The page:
Dr. Anita Alves Pena takes over as Interim Coordinator of Graduate Studies in the Department of Economics.
As of Fall 2016, I am the Department’s new Interim Coordinator of Graduate Studies. This is my 10th year at CSU. I came to CSU in Fall 2007 from Stanford University where I received my MA in Economics in 2004 and PhD in Economics in 2007. I was promoted from Assistant Professor to Associate Professor in July 2013.
I have taught graduate courses in Microeconomic Theory, Public Economics, and Microeconomics of Development and undergraduate courses in Intermediate Microeconomics, Introduction to Econometrics (both traditional classroom and online), and Economics of Public Finance. I also have worked with several students via Supervised College Teaching, Independent Study, and general advising at both graduate and undergraduate levels. In our department, I have been a member and subsequently the chair of our microeconomic theory review committee that administers the microeconomics portion of our Qualifying Exam to PhD students. I also have been a Faculty Member of the Graduate Center for Diversity and Access (GCDA) (formerly Colorado Alliance for Graduate Education and the Professoriate (AGEP)) for the Graduate School here at CSU since 2014.
My research spans several areas of applied microeconomics and the analysis of large micro-level datasets. I am particularly interested in public sector economics, labor economics, and economic development and have written in the areas of economics of immigration, economics of race and ethnicity, and economics of inequality and poverty. Over the years, I have had a specific focus on issues pertaining to domestic and international U.S. agricultural labor and have benefited from the perspective of being at a land-grant institution. Two papers with coauthors published in the American Journal of Agricultural Economics in 2015 and 2016 respectively have been widely cited in mass media recently, and it has been exciting to generate such discussion about labor dynamics in this sector and relationships to public policy. I am currently working on a small project about how agricultural worker health and risk factors translate into wages and productivity, which is funded by the High Plains Intermountain Center for Agricultural Health and Safety (HICAHS). Some of my previous work on agricultural labor has been funded by the U.S. Department of Labor’s Employment and Training Administration, by the W.E. Upjohn Institute for Employment Research, and by the West Coast Poverty Center at the University of Washington. Recent research (unrelated to agricultural labor) on inequality, skill, and education more broadly was funded by the American Institutes for Research.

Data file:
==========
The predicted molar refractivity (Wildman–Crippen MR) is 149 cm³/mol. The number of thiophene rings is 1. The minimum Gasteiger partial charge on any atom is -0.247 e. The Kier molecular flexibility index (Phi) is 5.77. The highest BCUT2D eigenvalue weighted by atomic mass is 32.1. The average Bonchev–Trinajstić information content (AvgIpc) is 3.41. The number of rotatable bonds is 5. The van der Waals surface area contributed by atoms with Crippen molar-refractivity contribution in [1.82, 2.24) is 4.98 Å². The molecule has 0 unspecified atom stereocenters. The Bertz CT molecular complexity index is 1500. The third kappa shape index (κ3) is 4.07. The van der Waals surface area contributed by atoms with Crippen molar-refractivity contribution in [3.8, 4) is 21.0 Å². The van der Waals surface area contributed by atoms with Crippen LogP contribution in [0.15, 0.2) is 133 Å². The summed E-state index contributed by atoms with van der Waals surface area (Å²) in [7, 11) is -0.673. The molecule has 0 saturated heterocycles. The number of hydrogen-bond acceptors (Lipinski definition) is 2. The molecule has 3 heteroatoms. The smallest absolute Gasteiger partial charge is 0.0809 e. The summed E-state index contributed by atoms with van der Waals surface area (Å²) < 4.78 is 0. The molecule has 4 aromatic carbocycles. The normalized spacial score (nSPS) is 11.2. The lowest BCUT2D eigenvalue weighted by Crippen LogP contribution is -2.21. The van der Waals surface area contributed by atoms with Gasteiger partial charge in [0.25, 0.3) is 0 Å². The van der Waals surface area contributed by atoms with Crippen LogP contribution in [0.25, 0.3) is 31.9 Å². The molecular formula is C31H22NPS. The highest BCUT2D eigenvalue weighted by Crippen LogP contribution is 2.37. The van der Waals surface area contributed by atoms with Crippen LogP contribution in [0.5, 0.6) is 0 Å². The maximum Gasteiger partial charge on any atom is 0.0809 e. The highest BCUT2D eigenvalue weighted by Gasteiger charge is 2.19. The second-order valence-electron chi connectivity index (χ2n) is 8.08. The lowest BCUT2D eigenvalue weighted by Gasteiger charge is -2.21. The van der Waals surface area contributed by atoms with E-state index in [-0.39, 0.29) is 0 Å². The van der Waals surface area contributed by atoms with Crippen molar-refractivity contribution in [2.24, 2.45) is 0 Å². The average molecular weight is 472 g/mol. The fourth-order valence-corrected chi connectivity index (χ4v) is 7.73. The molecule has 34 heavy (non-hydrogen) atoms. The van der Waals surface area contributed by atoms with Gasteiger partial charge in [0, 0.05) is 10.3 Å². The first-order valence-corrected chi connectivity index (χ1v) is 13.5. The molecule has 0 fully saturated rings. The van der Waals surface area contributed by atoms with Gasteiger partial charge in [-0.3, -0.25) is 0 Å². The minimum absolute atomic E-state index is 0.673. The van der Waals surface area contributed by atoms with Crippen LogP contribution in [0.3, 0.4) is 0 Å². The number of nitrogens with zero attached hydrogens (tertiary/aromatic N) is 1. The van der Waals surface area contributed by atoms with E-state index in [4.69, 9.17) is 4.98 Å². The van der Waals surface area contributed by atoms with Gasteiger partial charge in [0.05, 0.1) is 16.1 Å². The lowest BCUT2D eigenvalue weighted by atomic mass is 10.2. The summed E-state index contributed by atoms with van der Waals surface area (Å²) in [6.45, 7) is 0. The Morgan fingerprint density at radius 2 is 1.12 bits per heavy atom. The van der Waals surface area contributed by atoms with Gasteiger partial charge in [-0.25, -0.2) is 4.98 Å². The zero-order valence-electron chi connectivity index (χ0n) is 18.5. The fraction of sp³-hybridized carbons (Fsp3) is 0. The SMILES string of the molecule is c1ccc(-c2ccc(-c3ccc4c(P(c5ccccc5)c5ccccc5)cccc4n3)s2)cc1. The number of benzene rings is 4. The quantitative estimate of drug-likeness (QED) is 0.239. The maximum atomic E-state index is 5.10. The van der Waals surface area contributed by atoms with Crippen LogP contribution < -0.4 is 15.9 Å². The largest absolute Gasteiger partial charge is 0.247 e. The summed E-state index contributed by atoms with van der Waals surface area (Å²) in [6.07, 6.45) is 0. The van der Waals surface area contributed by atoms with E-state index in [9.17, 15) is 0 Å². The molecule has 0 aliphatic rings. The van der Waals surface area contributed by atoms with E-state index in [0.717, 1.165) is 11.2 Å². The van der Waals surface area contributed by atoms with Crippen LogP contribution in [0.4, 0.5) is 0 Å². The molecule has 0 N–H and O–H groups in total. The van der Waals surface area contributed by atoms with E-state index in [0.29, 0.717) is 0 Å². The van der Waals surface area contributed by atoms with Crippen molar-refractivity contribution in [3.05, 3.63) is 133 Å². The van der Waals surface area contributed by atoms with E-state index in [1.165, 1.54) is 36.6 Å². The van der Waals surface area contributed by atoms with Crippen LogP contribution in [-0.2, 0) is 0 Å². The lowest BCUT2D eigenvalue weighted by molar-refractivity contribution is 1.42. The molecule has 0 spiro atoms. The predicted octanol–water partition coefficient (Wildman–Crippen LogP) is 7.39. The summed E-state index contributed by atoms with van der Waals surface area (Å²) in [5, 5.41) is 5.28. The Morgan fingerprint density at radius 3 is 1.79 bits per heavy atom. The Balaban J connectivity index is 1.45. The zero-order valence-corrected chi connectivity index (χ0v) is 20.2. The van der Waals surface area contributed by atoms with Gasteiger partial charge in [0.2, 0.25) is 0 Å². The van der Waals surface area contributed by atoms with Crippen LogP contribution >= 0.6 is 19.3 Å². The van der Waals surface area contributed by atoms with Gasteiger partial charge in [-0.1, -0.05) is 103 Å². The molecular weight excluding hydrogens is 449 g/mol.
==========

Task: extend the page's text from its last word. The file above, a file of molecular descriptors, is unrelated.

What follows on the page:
I have presented work in numerous research conferences, academic seminars, and local outlets over the years. Most recently, I presented at the Western Economic Association International Annual Conference in Portland in June and the Greeley Chamber of Commerce in May.
In addition to starting as the Coordinator of Graduate Studies this year, I am also CSU’s first representative to the Rocky Mountain Federal Statistical Research Data Center Consortium which is a new collaboration of several institutions in this region for access to proprietary federal data for academic research.
I am eager to work more closely with graduate students in my new role and to support our active MA and PhD programs. Our graduate programs and students are multifaceted and diverse, and I look forward to interacting more closely with current and future students in the Department.